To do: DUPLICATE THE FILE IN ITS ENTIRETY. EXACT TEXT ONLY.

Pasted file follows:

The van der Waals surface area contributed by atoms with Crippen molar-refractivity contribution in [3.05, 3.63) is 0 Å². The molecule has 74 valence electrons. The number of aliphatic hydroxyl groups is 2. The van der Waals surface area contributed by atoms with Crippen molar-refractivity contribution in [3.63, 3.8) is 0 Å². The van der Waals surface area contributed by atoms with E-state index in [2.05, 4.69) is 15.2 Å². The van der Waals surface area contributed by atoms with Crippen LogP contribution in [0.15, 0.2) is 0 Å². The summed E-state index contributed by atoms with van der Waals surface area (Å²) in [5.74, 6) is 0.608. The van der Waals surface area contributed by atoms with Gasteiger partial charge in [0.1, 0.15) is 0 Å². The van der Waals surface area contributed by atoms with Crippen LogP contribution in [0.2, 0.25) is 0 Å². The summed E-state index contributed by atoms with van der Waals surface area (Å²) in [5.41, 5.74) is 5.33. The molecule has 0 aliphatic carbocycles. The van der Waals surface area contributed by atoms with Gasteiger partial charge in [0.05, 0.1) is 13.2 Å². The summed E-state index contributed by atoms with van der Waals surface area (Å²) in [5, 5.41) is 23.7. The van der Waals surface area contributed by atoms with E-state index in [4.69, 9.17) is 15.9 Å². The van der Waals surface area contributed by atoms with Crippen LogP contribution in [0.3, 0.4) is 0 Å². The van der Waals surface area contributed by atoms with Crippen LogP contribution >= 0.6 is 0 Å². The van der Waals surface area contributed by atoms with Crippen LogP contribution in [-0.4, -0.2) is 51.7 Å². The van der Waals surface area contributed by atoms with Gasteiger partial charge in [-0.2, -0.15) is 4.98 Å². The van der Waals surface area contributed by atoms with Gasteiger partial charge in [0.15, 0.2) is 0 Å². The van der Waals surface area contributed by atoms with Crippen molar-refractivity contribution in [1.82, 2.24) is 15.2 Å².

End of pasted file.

The van der Waals surface area contributed by atoms with Crippen molar-refractivity contribution in [3.05, 3.63) is 0 Å². The molecule has 74 valence electrons. The number of aliphatic hydroxyl groups is 2. The van der Waals surface area contributed by atoms with Crippen molar-refractivity contribution in [3.63, 3.8) is 0 Å². The van der Waals surface area contributed by atoms with E-state index in [2.05, 4.69) is 15.2 Å². The van der Waals surface area contributed by atoms with Crippen LogP contribution in [0.15, 0.2) is 0 Å². The summed E-state index contributed by atoms with van der Waals surface area (Å²) in [5.74, 6) is 0.608. The van der Waals surface area contributed by atoms with Gasteiger partial charge in [0.1, 0.15) is 0 Å². The van der Waals surface area contributed by atoms with Crippen LogP contribution in [0.2, 0.25) is 0 Å². The summed E-state index contributed by atoms with van der Waals surface area (Å²) in [5.41, 5.74) is 5.33. The molecule has 0 aliphatic carbocycles. The van der Waals surface area contributed by atoms with Gasteiger partial charge in [0.05, 0.1) is 13.2 Å². The summed E-state index contributed by atoms with van der Waals surface area (Å²) in [5, 5.41) is 23.7. The van der Waals surface area contributed by atoms with E-state index in [4.69, 9.17) is 15.9 Å². The van der Waals surface area contributed by atoms with Crippen LogP contribution in [0.3, 0.4) is 0 Å². The van der Waals surface area contributed by atoms with Crippen LogP contribution >= 0.6 is 0 Å². The van der Waals surface area contributed by atoms with Crippen LogP contribution in [-0.4, -0.2) is 51.7 Å². The van der Waals surface area contributed by atoms with Gasteiger partial charge in [-0.2, -0.15) is 4.98 Å². The van der Waals surface area contributed by atoms with Gasteiger partial charge in [0.15, 0.2) is 0 Å². The van der Waals surface area contributed by atoms with Crippen molar-refractivity contribution in [1.82, 2.24) is 15.2 Å².